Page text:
In Buddhism, we distinguish between spiritual experiences and spiritual realizations. Spiritual experiences are usually more vivid and intense than realizations because they are generally accompanied by physiological and psychological changes. Realizations, on the other hand, may be felt, but the experience is less pronounced. Realization is about acquiring insight. Therefore, while realizations arise out of our spiritual experiences, they are not identical to them. Spiritual realizations are considered vastly more important because they cannot fluctuate.
The distinction between spiritual experiences and realizations is continually emphasized in Buddhist thought. If we avoid excessively fixating on our experiences, we will be under less stress in our practice. Without that stress, we will be better able to cope with whatever arises, the possibility of suffering from psychic disturbances will be greatly reduced, and we will notice a significant shift in the fundamental texture of our experience.
James: When I first started practicing the Dharma and meditation in particular I would have these spiritual experiences such as a feeling as though I was floating while meditating. I have had amazingly vivid and seemingly real dreams of being visited by great Buddhist teachers during deep contemplation while sitting. However, in my opinion they are like empty calories in the long run of my practice. It's like eating a gooey, sugary treat while hiking, which gives me an explosion of tasty pleasure but in the long run it is empty of the kind of energy needed for sustained progress along the path. If I indulge in these sugary treats too much then I get a stomach ache and realize that the special treats if indulged in too much can cause more suffering than benefit.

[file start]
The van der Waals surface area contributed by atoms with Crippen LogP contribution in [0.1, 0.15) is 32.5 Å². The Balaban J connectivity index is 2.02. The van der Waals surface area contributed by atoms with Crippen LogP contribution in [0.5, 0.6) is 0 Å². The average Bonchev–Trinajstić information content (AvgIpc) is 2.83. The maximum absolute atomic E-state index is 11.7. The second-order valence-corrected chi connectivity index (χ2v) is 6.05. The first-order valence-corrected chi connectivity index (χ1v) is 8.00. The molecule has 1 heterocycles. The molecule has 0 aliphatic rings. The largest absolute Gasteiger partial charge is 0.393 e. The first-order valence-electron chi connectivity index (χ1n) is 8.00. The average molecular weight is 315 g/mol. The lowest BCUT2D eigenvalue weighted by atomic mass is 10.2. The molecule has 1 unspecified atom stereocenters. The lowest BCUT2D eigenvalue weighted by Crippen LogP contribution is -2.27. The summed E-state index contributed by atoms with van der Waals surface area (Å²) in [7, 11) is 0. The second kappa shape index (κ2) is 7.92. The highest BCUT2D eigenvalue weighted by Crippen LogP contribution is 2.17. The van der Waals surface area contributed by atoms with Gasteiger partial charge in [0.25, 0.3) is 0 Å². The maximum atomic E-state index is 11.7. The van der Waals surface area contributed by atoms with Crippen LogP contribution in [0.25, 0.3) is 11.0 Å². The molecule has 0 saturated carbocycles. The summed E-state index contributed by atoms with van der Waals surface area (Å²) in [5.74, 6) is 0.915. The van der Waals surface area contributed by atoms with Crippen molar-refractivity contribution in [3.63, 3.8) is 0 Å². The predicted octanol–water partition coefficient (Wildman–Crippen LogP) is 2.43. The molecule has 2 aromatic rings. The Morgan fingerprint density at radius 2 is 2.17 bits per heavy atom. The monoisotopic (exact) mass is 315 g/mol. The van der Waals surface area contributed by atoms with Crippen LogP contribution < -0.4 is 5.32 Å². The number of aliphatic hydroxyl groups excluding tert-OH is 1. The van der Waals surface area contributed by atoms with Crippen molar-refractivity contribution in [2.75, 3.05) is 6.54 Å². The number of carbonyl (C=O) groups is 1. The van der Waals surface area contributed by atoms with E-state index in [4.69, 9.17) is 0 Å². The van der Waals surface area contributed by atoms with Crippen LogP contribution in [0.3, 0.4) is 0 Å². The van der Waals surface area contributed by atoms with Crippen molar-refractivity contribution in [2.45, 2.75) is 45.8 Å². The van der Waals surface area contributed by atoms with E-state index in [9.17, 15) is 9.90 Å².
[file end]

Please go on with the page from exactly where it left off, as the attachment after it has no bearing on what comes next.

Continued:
Spiritual experiences like moments where visions of enlightenment break through my ego-mind barriers and tempt me to obsess over them like a sugary but empty food. They are shiny objects for the ego-mind to latch onto and use to claim some sort of exceptionalism, which (I have found in my personal experience) is a result of placing too much importance to these experiences
When I have had spiritual experiences they are quick bursts of exciting phenomena experienced while meditating that explode into my mind like a bright comet, which enthrall me but burn out quickly. I find, however, that realizations are rare but that they, unlike a comet are like earthquakes that shift, shatter and altar my life forever. For example, it was nice, entertaining and tantalizing to feel so at one with things while meditating that it felt like my body was blurred and blended into the surroundings like I was the subject of an artist's painting. Whenever I feel this, it always makes me happy but is nothing like actually realizing (and thus seeing) emptiness in all things and places without having to induce it through deep meditation.
~Peace to all beings~